Renewing their acquaintance in New York, Guston went several times with Cage to hear the Japanese Zen philosopher Daisetz Teitaro Suzuki at Columbia University. In Cage’s avant-garde circle, Guston met the composer Morton Feldman; in turn, their close friendship, conditioned by Cage’s ideas, nurtured both Guston’s trembling abstractions, with their dialectic irresolution and delicate chromatic rhythms, and Feldman’s experimental approach to musical notation. Feldman’s Extensions for Orchestra (1951) was dedicated to Guston “for himself, his painting, and his friendship.”
Guston’s White Painting I (1951), which he called “one of his sparest pictures of all,” has often been discussed in relation to a conversation that took place in Guston’s Tenth Street Studio in New York. Upon seeing the painting Cage exclaimed, “My God! Isn’t it marvelous that one can paint a picture about nothing!” Cage evidently saw in Guston’s White Painting I, whose linear composition is closely related to the Untitled drawing on display here, a visual complement to ideas that he explored in his “Lecture on Nothing” (1949), among other works.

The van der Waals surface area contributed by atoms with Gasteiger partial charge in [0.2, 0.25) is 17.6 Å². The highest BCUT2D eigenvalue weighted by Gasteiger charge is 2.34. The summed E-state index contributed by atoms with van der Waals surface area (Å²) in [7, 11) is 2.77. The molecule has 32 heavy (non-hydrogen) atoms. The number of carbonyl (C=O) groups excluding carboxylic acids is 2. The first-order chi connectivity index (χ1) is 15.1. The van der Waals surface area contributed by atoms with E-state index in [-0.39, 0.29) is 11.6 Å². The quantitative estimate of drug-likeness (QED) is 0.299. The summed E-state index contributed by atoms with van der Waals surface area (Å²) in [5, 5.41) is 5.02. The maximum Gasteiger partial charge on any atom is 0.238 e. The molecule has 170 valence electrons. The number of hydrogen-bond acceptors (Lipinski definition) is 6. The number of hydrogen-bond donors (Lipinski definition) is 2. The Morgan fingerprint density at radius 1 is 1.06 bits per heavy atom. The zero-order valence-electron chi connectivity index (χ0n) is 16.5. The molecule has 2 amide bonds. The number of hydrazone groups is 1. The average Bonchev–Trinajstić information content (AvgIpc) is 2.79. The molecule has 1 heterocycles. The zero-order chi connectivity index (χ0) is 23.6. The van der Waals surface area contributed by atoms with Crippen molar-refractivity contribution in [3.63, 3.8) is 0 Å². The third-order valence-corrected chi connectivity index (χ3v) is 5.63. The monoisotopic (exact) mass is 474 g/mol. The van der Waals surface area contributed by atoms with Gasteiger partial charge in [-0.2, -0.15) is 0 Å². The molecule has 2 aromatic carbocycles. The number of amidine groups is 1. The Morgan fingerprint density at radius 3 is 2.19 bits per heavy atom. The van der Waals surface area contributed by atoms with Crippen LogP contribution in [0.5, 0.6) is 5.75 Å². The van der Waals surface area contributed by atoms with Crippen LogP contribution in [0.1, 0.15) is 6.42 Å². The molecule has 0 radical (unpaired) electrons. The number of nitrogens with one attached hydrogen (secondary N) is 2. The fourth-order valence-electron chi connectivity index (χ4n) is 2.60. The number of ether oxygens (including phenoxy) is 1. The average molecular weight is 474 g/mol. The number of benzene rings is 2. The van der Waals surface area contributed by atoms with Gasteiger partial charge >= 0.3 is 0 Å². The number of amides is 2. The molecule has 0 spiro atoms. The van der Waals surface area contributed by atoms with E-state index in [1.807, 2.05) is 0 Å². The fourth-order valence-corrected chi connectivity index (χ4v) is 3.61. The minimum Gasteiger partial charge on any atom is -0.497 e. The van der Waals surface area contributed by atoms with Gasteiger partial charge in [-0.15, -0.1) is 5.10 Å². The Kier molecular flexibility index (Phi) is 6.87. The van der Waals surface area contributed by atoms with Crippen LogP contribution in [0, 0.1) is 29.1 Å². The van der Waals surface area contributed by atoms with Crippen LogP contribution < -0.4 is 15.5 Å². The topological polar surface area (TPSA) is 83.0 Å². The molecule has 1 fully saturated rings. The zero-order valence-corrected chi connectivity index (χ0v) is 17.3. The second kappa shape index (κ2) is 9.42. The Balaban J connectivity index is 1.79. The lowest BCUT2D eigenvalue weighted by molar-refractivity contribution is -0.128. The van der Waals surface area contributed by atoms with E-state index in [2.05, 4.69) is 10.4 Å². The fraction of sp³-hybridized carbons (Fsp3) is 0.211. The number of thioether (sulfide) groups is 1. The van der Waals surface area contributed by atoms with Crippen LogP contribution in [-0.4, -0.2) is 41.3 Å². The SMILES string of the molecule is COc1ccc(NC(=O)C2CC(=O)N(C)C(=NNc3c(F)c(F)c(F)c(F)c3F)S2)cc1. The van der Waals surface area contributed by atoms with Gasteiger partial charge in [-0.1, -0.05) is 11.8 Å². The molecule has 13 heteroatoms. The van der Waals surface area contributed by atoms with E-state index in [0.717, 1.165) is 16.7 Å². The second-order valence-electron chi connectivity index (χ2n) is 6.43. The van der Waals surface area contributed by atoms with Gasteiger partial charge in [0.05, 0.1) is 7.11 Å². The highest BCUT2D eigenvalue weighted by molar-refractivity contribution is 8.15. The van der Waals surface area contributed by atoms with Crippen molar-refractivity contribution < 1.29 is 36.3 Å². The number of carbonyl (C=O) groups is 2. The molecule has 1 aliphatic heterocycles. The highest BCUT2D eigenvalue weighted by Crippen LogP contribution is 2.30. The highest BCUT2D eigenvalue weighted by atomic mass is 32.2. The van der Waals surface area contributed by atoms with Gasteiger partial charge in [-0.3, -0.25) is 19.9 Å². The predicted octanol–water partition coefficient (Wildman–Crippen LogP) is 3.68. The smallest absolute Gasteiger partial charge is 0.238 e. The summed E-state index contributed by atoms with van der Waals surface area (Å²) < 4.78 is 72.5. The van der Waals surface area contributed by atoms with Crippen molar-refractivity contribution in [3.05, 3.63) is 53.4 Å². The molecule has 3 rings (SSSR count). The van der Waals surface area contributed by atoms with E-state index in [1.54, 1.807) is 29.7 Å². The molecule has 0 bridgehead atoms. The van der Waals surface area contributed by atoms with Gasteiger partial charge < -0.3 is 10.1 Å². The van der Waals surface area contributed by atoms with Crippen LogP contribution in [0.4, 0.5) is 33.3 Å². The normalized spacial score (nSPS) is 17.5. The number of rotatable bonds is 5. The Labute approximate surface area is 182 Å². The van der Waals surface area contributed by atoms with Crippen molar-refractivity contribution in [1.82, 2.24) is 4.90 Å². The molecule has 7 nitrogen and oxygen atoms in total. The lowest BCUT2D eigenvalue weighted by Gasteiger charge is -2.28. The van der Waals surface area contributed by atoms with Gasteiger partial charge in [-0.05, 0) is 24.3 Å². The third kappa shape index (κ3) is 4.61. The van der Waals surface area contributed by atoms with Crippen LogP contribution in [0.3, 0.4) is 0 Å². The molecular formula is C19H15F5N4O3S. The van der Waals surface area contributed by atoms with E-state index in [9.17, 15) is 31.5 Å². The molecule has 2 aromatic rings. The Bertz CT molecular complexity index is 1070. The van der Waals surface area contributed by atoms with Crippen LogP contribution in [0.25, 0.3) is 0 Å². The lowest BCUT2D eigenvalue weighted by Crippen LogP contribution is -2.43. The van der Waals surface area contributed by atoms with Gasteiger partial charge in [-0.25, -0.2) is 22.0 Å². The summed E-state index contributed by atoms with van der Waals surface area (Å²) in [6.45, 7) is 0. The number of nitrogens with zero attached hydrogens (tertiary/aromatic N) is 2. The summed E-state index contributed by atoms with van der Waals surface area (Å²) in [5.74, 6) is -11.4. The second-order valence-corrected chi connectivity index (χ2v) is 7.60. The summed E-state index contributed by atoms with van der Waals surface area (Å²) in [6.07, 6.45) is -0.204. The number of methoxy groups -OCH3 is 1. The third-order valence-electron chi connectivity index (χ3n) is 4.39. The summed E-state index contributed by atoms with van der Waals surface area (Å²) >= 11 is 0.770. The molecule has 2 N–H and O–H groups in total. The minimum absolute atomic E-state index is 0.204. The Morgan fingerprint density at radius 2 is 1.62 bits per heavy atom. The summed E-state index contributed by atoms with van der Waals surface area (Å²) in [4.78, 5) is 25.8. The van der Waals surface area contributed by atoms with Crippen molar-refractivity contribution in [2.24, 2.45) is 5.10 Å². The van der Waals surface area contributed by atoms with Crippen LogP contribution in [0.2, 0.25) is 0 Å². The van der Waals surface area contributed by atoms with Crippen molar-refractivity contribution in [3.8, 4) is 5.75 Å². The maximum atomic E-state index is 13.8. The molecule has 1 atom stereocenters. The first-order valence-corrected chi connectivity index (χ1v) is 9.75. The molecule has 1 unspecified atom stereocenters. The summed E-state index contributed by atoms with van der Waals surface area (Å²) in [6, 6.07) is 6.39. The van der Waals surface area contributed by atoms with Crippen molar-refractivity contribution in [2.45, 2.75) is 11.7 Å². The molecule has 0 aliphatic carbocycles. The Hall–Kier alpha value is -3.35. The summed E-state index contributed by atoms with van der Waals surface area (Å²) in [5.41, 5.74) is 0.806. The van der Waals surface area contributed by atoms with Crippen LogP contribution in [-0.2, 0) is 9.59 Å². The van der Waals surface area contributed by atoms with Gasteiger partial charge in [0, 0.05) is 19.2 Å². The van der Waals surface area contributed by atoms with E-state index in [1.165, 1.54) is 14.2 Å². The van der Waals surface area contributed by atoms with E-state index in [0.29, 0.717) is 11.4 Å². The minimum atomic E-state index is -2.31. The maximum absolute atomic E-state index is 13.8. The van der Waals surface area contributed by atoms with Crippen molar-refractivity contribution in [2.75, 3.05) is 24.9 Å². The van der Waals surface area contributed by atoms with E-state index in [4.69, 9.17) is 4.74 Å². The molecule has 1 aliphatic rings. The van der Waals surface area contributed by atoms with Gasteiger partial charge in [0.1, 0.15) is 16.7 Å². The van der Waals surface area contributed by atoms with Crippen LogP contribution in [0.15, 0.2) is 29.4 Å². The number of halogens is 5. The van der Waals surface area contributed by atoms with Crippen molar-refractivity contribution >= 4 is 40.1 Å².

Cage’s 4′33″, conceived in 1947–48 and also deeply indebted to the composer’s study of Zen Buddhism, premiered in August 1952 at the Maverick Concert Hall in Woodstock, where Guston had a studio. In these works by Cage, as Douglas Dreishpoon has noted, “the nothingness that surrounds silence assumes dynamic form and character depending on its context.” Drawing No. 19 (Related to Zone), made with a bamboo-tipped quill pen, also reveals the pared-down aesthetic, meaningful voids, calligraphic lines, and improvisational, gestural drawing technique that Guston developed after meeting Cage. In paintings such as Attar (1953), which Feldman once owned, Zone (1953–54), and Painting (1954), Guston translated this technique into haunting, meditative works on canvas.